I made the announcement to the whole grade almost as soon as the school day started. After I made the announcement, I felt lighter, like a huge proverbial weight was lifted from my shoulders. I was happy that I confronted myself; if I hadn’t, I have no idea where I’d be today. Truthfulness and integrity are an integral part of everyday life. It just goes to show, if issues, whether they be monumental or trivial, are ignored for too long, they can build up, until one is left with a sizable quandary with an uncertain outcome. One is left with not only a crossroads with two lanes, but a crossroads with a thousand lanes, and more often than not, the path one chooses leads to more quandaries. Those quandaries lead to their own respective crossroads, culminating with a downward spiral. However, if one knows oneself, and is truthful to oneself, then peace and happiness are within reach.

Read more: Student Voices Project 2018

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Categories: Articles & News

The Art of Loving Yourself

Friends Journal - Tue, 05/01/2018 - 1:20am

“I love myself.” I speak into the mirror, my voice cracks into a barely audible whisper, the embarrassment squeaking through just ever so slightly.

I am close enough to see all my pores, all the smeared residue of makeup, all the bumps and edges of my skin. I can see all of the tiny lines, blemishes, gaps in my teeth, and holes in my skin that I don’t like. All of my flaws are in plain view. Usually, my hands would be poking at a single red blemish on my face, my eyes glaring. My next step would be to backup and look at my body, my eyebrows knitting together in a look of confusion, like how do I still look like this when I wish every day it was different. That I was different. If you could just change one thing about yourself what would you change?

As I stand in front of the mirror, I remember the first time I was self-conscious about my body. I remember my little steps up to the damaged old white scale.

I was in fifth grade when the gym teacher told us we had to weigh ourselves for PE class. My face turning a bright pink when my number seemed to be a little higher than the rest. One hundred and eighteen. It felt as if the number was a thousand times that size, and it felt as if there were double that amount of eyes staring at me, taking in what felt like my huge, bulking frame. Suddenly all I wanted was to be someone else, someone tiny and, most of all, invisible. Why are we trained to feel this way? And how does it creep in without us knowing?

It wasn’t a huge number, but when I sat in the locker room, girls with tiny bodies that were still able to fit in clothes from Justice left me feeling so out of place. By no means was I fully grown—instead, I was in the awkward phase of puberty, with baby fat still clinging to the curves my body was growing into. I felt shame for being bigger. I was too young to feel the embarrassment for something I thought didn’t even matter, but I did feel a sort of resentment for being in this body I seemingly couldn’t control. Today, I try and do all I can to control it. As if my body is its own force and I am just a caretaker—a begrudging and desperate but loyal caretaker.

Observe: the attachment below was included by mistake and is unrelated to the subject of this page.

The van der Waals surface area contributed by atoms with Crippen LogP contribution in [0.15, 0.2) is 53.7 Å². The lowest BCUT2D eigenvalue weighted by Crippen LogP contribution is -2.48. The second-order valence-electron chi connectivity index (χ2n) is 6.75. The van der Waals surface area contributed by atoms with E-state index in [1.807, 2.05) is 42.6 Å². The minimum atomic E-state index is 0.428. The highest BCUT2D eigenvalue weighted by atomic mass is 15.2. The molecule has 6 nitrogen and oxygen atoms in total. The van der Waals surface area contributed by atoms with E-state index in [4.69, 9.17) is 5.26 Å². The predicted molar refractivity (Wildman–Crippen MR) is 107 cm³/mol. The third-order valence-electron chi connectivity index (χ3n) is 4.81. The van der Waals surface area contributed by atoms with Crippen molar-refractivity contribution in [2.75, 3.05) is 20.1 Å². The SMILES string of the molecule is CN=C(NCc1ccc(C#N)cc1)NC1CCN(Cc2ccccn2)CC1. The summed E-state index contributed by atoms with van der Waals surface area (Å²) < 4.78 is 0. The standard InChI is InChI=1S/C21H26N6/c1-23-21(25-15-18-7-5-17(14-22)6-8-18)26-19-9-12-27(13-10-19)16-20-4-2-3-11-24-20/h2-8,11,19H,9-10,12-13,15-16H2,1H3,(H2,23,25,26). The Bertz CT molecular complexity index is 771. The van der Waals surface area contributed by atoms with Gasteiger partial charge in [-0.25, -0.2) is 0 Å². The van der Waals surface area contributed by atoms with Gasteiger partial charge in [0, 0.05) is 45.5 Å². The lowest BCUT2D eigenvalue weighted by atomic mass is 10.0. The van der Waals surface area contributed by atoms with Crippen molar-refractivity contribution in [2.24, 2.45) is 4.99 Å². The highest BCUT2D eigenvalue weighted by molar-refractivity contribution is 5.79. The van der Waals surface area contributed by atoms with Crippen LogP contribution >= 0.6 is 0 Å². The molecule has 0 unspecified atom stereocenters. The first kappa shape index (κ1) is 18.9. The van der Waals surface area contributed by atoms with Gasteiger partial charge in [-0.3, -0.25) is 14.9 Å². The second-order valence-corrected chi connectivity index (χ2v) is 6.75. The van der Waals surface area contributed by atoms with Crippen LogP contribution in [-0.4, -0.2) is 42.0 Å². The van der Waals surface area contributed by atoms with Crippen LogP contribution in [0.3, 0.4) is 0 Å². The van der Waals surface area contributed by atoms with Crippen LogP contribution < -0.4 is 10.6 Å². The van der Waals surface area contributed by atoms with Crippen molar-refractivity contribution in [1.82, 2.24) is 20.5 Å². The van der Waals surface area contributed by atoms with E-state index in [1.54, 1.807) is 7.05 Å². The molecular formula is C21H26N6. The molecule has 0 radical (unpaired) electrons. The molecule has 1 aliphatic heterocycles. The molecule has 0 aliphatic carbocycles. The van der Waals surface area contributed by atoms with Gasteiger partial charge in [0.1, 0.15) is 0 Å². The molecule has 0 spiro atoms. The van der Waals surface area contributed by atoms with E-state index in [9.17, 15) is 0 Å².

I went home that day and the hands that were placed on my hips right now were gracing the purple, long marks all over my hips back then. Staring at the scattered stretch marks around my arms in little crevices, I tried to pinch them together. I felt like I was bursting at the seams.

It’s not that I am full of hate; it isn’t even that I look at myself with disgust. I know who I am, but I can’t help getting frustrated over small things, obsessing over parts of myself or my features. I can’t help but pick these pieces of myself apart.

As I stand in front of the mirror, my hands gently land on my hips. My head tilts, and my reflection stares back at me as I look at the pale skin that stretches across my bones for what seems like for miles. My eyes beg me to see anything but beauty. My head goes to war for me. My heart is caught up and flips around. Will I ever just be happy when I look at myself? Is this the eternal struggle of being a teenage girl? There has to be more.

Today, I look at my stretch marks with less horror, and I’ve started to develop a respect and admiration for these marks. By no means do I adore them, and it has taken me years to not despise them. My relationship with my skin and body is a work in progress. One that has me realizing that these marks have made me who I am and have grown with me in ways people haven’t.

My immediate response to feeling the initial horror was to cover, layer, hide, and shrink into myself. I didn’t like the way my legs looked when I stood in the sun because it wasn’t like other girls who didn’t have the dreaded word, that damn cellulite. So I would only wear leggings or jeans, never shorts. Oh, and I wouldn’t expose my chest in anyway. I didn’t want anyone to know that I was growing into a woman, as if it was my fault they were getting bigger before anyone else’s.

It’s hard, but as I stand in the bathroom, head tilted, and take in all that makes me, me—physically—I am starting to realize that I am a whole. I am a project. I am so much more than dissected body parts and the whispered rumors of boys and girls behind my back.